Wednesday, July 6, 2011

Motorbike Ethnography

Since getting here I have fallen in love with riding on motorbikes. Feeling the wind blowing back my hair and the cool breeze on my face is lovely, but the thing I really love is being able to see the people around me in their day to day. Being in the car on the way to class simply is not the same. Seeing the villagers of Kesiman from behind darkened glass, up high in the elevated mini-SUV type thingie we have for the class just doesn’t give you the same view as the back of the motorbike. Yesterday as I zoomed along with Roro, my research facilitator (and all around brilliant, ballsy superwoman) I saw the following: woman on back of motorbike holding medium sized television- not flat screen- while man up front drove; man with toddler sitting behind him on bike, with sarong sash around them to keep the toddler tied to him while he drove; man driving with small child tucked up front between legs, two small children behind him, mom on end holding baby (yes, five people on one bike).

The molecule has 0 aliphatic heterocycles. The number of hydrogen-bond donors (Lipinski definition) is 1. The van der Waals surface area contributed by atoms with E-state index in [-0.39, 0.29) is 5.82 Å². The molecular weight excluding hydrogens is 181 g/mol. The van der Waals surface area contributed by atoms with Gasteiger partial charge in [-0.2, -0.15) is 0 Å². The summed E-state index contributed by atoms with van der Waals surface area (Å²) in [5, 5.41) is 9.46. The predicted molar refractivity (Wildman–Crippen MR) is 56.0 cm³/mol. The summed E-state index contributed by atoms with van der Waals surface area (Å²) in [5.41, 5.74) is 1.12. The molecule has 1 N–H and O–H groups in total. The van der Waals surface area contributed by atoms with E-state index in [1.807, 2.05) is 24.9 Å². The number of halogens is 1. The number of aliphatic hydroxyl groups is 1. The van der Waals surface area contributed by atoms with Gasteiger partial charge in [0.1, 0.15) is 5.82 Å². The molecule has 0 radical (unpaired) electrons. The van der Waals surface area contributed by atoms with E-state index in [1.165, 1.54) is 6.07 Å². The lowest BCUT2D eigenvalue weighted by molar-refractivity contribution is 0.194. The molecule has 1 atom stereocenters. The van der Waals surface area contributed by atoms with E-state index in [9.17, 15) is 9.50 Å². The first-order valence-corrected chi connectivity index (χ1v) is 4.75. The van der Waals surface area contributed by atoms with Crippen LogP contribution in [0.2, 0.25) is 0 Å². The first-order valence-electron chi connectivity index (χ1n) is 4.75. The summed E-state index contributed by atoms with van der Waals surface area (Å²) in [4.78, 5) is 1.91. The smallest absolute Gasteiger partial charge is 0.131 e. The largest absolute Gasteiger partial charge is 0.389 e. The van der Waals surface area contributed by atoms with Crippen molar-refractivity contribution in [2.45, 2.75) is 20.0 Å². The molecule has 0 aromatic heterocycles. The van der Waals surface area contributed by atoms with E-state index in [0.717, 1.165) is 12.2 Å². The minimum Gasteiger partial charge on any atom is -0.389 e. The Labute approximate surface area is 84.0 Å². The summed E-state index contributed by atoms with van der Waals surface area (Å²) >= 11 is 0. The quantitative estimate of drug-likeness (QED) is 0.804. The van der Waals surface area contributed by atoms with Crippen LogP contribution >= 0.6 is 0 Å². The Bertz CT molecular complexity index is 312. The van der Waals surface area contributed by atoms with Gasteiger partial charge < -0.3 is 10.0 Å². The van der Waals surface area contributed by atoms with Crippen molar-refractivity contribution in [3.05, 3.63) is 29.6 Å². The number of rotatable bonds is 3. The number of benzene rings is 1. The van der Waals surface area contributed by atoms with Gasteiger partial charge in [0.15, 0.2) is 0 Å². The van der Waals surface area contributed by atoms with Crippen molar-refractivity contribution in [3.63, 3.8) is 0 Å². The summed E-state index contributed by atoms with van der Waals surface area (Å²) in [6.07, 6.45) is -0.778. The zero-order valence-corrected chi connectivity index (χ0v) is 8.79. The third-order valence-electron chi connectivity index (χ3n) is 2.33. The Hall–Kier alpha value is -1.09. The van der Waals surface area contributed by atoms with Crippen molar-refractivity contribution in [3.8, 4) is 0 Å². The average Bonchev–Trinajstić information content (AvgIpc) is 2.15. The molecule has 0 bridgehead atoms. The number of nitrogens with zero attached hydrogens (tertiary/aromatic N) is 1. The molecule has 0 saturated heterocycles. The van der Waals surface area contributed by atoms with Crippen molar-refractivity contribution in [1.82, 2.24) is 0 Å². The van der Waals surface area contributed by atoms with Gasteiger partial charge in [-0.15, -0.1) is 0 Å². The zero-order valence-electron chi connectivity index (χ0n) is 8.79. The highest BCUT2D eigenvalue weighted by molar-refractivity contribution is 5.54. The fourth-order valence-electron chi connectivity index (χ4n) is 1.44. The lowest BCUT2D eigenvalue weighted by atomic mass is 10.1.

In the U.S. motorcycles scare the shit out of me . I’ve only ever been on one once at home, and even seeing them on the street driving past me makes me nervous. The difference? We go a million miles an hour at home. We want everything- food, wealth, arrival at destination- to be instantaneous, regardless of the consequences of our safety, not to mention the environmental consequences of driving at a pace that is not so swell for gas mileage. Riding here, going 20-30 miles an hour, I can see the sites around me and get a small glimpse of the way that the villagers around me actually live. Got a bunch of rice to bring to your warung (small food stand/restaurant)? You gotta haul that shit on your bike. Nini (grandma) sick? Ain’t no ambulance here (except for dogs, more on that in an upcoming post), throw Nini over your lap and get to the hospital.